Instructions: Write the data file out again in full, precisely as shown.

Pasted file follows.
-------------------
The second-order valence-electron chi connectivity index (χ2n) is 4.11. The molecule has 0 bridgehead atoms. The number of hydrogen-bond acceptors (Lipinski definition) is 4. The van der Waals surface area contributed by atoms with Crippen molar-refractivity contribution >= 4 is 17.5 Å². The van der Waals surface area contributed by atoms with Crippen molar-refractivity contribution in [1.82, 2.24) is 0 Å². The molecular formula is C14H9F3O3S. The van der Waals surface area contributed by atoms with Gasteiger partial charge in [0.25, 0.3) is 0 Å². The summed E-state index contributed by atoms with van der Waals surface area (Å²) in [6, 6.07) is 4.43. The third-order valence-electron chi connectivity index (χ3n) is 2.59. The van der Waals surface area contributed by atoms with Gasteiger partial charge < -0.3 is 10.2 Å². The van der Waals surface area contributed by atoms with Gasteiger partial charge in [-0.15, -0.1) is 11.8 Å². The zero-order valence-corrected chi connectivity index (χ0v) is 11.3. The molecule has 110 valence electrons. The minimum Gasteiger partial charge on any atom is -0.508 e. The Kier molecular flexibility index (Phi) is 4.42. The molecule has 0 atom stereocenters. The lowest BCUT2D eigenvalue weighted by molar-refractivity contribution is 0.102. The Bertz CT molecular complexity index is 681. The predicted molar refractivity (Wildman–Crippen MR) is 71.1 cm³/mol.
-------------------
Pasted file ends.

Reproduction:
The second-order valence-electron chi connectivity index (χ2n) is 4.11. The molecule has 0 bridgehead atoms. The number of hydrogen-bond acceptors (Lipinski definition) is 4. The van der Waals surface area contributed by atoms with Crippen molar-refractivity contribution >= 4 is 17.5 Å². The van der Waals surface area contributed by atoms with Crippen molar-refractivity contribution in [1.82, 2.24) is 0 Å². The molecular formula is C14H9F3O3S. The van der Waals surface area contributed by atoms with Gasteiger partial charge in [0.25, 0.3) is 0 Å². The summed E-state index contributed by atoms with van der Waals surface area (Å²) in [6, 6.07) is 4.43. The third-order valence-electron chi connectivity index (χ3n) is 2.59. The van der Waals surface area contributed by atoms with Gasteiger partial charge < -0.3 is 10.2 Å². The van der Waals surface area contributed by atoms with Gasteiger partial charge in [-0.15, -0.1) is 11.8 Å². The zero-order valence-corrected chi connectivity index (χ0v) is 11.3. The molecule has 110 valence electrons. The minimum Gasteiger partial charge on any atom is -0.508 e. The Kier molecular flexibility index (Phi) is 4.42. The molecule has 0 atom stereocenters. The lowest BCUT2D eigenvalue weighted by molar-refractivity contribution is 0.102. The Bertz CT molecular complexity index is 681. The predicted molar refractivity (Wildman–Crippen MR) is 71.1 cm³/mol.